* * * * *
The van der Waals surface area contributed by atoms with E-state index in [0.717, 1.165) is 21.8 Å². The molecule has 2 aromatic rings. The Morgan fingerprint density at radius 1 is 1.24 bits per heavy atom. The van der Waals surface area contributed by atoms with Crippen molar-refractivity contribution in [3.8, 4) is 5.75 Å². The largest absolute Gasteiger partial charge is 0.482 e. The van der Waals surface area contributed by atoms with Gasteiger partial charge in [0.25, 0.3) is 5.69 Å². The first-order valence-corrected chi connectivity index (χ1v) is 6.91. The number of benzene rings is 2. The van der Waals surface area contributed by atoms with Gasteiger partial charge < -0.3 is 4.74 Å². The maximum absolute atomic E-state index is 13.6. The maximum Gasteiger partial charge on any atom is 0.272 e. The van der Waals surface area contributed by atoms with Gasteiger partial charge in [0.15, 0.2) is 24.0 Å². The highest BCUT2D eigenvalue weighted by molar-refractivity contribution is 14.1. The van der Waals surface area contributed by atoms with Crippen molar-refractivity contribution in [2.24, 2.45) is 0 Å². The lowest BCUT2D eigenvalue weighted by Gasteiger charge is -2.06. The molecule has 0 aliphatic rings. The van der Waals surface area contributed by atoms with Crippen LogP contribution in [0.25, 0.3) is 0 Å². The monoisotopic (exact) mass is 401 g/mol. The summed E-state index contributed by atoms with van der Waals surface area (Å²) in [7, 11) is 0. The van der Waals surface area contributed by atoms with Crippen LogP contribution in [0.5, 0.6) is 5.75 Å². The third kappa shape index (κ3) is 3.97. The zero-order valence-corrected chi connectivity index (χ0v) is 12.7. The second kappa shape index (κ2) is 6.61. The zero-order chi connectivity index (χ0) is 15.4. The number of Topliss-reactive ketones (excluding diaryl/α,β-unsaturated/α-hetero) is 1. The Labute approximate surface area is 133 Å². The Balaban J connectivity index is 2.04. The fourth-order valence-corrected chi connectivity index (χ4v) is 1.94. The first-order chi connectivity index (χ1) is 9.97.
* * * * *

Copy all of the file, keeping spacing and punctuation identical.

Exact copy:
The van der Waals surface area contributed by atoms with E-state index in [0.717, 1.165) is 21.8 Å². The molecule has 2 aromatic rings. The Morgan fingerprint density at radius 1 is 1.24 bits per heavy atom. The van der Waals surface area contributed by atoms with Crippen molar-refractivity contribution in [3.8, 4) is 5.75 Å². The largest absolute Gasteiger partial charge is 0.482 e. The van der Waals surface area contributed by atoms with Gasteiger partial charge in [0.25, 0.3) is 5.69 Å². The first-order valence-corrected chi connectivity index (χ1v) is 6.91. The number of benzene rings is 2. The van der Waals surface area contributed by atoms with Gasteiger partial charge < -0.3 is 4.74 Å². The maximum absolute atomic E-state index is 13.6. The maximum Gasteiger partial charge on any atom is 0.272 e. The van der Waals surface area contributed by atoms with Gasteiger partial charge in [0.15, 0.2) is 24.0 Å². The highest BCUT2D eigenvalue weighted by molar-refractivity contribution is 14.1. The van der Waals surface area contributed by atoms with Crippen molar-refractivity contribution in [2.24, 2.45) is 0 Å². The lowest BCUT2D eigenvalue weighted by Gasteiger charge is -2.06. The molecule has 0 aliphatic rings. The van der Waals surface area contributed by atoms with Crippen LogP contribution in [0.25, 0.3) is 0 Å². The monoisotopic (exact) mass is 401 g/mol. The summed E-state index contributed by atoms with van der Waals surface area (Å²) in [7, 11) is 0. The van der Waals surface area contributed by atoms with Crippen LogP contribution in [0.5, 0.6) is 5.75 Å². The third kappa shape index (κ3) is 3.97. The zero-order valence-corrected chi connectivity index (χ0v) is 12.7. The second kappa shape index (κ2) is 6.61. The zero-order chi connectivity index (χ0) is 15.4. The number of Topliss-reactive ketones (excluding diaryl/α,β-unsaturated/α-hetero) is 1. The Labute approximate surface area is 133 Å². The Balaban J connectivity index is 2.04. The fourth-order valence-corrected chi connectivity index (χ4v) is 1.94. The first-order chi connectivity index (χ1) is 9.97.